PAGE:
3. Future of the Republic? Will the Regime fall? No. Certainly, demonstrations are revealing broad public discontent. But that does not deter the Regime from resorting to force against protesters. It will continue cracking down severely to thwart any challenge to its power.

Remember Regime has shown the capability of violently clamping down on dissent in the past. It is determined not to show any weakness. While the Regime has used every tactic to stop the uprising, more can be done to isolate Iran from the outside world.

However, international support for protests has also made it harder for the Regime to crack down, especially as there are no identifiable leaders. This also presents an opportunity for the Regime. Something is different this time. Today, the Regime is reacting to protests abroad fueled by the Iranian diaspora. Though Iran has a sizable middle class and expanding urban population, there is no organized opposition to the Regime. Simply because it does not allow any to exist. However, the Regime is concerned about whether leaderless protests, will start coalescing into nationwide movements. When that happens, the Regime reacts.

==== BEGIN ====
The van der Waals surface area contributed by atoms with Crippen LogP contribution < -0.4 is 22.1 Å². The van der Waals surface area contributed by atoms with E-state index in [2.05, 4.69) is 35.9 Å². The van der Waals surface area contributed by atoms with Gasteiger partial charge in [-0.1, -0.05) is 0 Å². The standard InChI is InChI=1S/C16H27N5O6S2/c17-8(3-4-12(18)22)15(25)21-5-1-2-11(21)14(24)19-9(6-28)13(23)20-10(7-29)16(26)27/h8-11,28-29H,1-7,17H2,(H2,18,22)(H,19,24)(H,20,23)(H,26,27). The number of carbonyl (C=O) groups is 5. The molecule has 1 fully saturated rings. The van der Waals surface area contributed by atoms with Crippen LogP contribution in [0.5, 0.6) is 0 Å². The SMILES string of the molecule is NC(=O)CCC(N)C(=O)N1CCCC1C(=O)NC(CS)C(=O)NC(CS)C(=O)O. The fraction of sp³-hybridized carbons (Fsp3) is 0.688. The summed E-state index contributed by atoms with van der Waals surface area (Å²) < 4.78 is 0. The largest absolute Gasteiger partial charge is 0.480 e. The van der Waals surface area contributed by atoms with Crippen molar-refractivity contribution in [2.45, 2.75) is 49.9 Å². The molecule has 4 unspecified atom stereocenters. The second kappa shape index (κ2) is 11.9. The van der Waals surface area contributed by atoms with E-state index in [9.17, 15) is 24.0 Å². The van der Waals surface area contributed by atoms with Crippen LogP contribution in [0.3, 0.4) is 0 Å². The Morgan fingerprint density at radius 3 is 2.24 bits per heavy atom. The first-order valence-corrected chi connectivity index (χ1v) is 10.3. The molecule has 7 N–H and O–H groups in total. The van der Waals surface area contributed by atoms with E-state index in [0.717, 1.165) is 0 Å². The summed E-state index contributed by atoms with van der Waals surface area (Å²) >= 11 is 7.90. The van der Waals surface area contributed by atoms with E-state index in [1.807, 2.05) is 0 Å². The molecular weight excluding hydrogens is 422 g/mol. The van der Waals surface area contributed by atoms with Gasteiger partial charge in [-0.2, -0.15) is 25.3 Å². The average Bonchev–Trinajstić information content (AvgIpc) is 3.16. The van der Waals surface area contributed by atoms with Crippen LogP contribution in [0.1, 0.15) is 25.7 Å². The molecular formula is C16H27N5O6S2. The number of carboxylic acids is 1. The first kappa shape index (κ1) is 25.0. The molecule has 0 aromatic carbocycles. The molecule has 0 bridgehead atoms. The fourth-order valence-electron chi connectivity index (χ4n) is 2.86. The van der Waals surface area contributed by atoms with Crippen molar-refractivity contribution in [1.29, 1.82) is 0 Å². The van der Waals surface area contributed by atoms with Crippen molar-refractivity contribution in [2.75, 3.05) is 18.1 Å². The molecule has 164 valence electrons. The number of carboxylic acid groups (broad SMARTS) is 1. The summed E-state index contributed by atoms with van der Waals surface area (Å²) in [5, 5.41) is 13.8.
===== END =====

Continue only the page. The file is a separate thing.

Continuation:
Protests shall continue because of the popular nature of the movement but will not succeed in toppling the Regime. They will eventually be quelled. An effective challenge to the Republic depends on the emergence of coherent alternative leadership from protesters. There is no evidence of that happening. Most importantly, the Regime has legitimacy and a sturdy foundation, and the will to defend itself. Undoubtedly, the brutality of the Regime will also fuel demonstrations further.

Meanwhile, the Regime will cause frustration in the United States. Hostility to America shall continue unabated. The EU is preparing sanctions against Iran. The Regime’s relations with both Western allies and the United States will be further strained. However, America and its Western allies will refrain from interfering in Iran’s affairs because of the Ukraine crisis, domestic politics, and global recession fears.